Why You Should Turn Your Pesky Garden Weeds Into Dandelion Tea

What’s dandelion tea good for? You’d be surprised.

Most consider dandelions as nothing more than a pesky garden weed, but it's time to reconsider this common misconception. According to health experts, this modest flower boasts a wide array of nutrients and potential health benefits when consumed in tea form. Used in folk medicine for aiding digestion, detoxifying the liver and increasing vitamin intake, dandelion tea may be the perfect natural supplement to introduce into your daily routine.

01 of 06

Nutrients Galore

"Dandelions are highly nutritious, loaded with fiber, vitamins, and minerals," says Angel Planells, MS, RDN, a Seattle-based registered dietitian nutritionist and national media spokesperson for the Academy of Nutrition & Dietetics. This healthful plant also has a good amount of vitamins A, C, and D, folate, and smaller amounts of other B vitamins. Plus: minerals such as iron, zinc, and potassium.

02 of 06

Gut-friendly Prebiotic Fiber

Next up? This plant's got some serious digestive benefits. "Dandelion root is rich in inulin, which is a type of soluble prebiotic fiber that supports the growth and maintenance of healthy bacterial flora in the intestinal tract," says Planells. Soluble fibers dissolve in water and become gel-like, slowing digestion to help control blood sugar levels and reduce cholesterol. Consume the fiber-rich root of the flower to increase intestinal movement for a healthier gut.

03 of 06

Inflammation Fighter

Who doesn't love antioxidants—those powerhouse compounds that protect against cellular damage and oxidative stress? Like many healthy veggies, dandelions are full of them, including beta-carotene and polyphenols. Research is ongoing, but experts believe that they may be helpful in fighting inflammation. "This plant can also potentially help detox and cleanse the liver by flushing unwanted toxins from the body," Planells says.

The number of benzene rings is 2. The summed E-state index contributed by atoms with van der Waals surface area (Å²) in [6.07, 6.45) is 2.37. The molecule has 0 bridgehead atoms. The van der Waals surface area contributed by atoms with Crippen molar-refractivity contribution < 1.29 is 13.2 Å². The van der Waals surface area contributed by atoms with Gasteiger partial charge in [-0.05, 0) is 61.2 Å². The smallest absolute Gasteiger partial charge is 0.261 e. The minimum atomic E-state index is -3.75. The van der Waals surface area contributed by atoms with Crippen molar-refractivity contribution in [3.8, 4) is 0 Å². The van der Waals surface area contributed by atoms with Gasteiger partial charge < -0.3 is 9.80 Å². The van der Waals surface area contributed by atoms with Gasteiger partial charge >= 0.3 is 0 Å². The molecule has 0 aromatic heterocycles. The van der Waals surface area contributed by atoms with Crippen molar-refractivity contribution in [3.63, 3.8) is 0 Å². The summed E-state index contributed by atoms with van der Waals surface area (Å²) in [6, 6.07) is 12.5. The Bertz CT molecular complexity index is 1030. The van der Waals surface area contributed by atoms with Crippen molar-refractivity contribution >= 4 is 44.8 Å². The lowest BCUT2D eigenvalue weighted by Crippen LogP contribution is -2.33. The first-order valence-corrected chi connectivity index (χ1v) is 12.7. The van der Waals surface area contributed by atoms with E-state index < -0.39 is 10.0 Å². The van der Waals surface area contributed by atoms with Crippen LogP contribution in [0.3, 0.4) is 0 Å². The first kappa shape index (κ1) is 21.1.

RELATED: Red Alert: These Are the 4 Worst Foods That Cause Inflammation

04 of 06

Natural Diuretic

The potassium in dandelions may also help reduce blood pressure by decreasing water retention. As a natural diuretic (making you urinate more), it helps you shed excess fluid from your system and reduces bloating.

One important caveat: Those with any pre-existing kidney issues or who are on certain medications (like diuretics or antibiotics) should be wary of potential drug interactions. Consult your doctor first if you're in that situation.

05 of 06

Best Way to Consume Dandelions

A tea can be made from the dandelion's flowers, greens, and roots. Simply wash the flowers and leaves and steep them in hot water for 15 to 20 minutes before straining. You can also prepare dandelion coffee—that looks and tastes like the real deal, minus the caffeine—by using roasted dandelion roots. To reduce food waste and maximize nutrient intake, steam, boil, saute, or roast the roots. Or make a salad with the greens.

RELATED: 6 Heart-Healthy Reasons to Drink More Tea

06 of 06

A Few Precautions

Dandelions are considered safe for most people, but some may develop allergic reactions or contact dermatitis by touching or consuming the plant. Planells suggests erring on the side of caution by consulting your healthcare provider to ensure that it is right for you.

Was this page helpful?
Real Simple is committed to using high-quality, reputable sources, including peer-reviewed studies, to support the facts in our articles. Read our editorial guidelines to learn more about how we fact check our content for accuracy.
  1. Wirngo FE, Lambert MN, Jeppesen PB. The physiological effects of dandelion (Taraxacum Officinale) in Type 2 diabetes. Rev Diabet Stud. 2016;13(2-3):113-131. doi:10.1900/RDS.2016.13.113

  2. Icahn School of Medicine at Mount Sinai. Dandelion Information. Date Accessed Dec. 26, 2022.

  3. Centers for Disease Control and Prevention. Fiber: The Carb That Helps You Manage Diabetes. Date Accessed Dec. 26, 2022.

  4. Arulselvan P, Fard MT, Tan WS, et al. Role of antioxidants and natural products in inflammation. Oxid Med Cell Longev. 2016;2016:5276130. doi:10.1155/2016/5276130

  5. Cleveland Clinic. Can You Eat Dandelions? Date Accessed December 26, 2022.

  6. Icahn School of Medicine at Mount Sinai. Dandelion. Date Accessed December 16, 2022.

Related Articles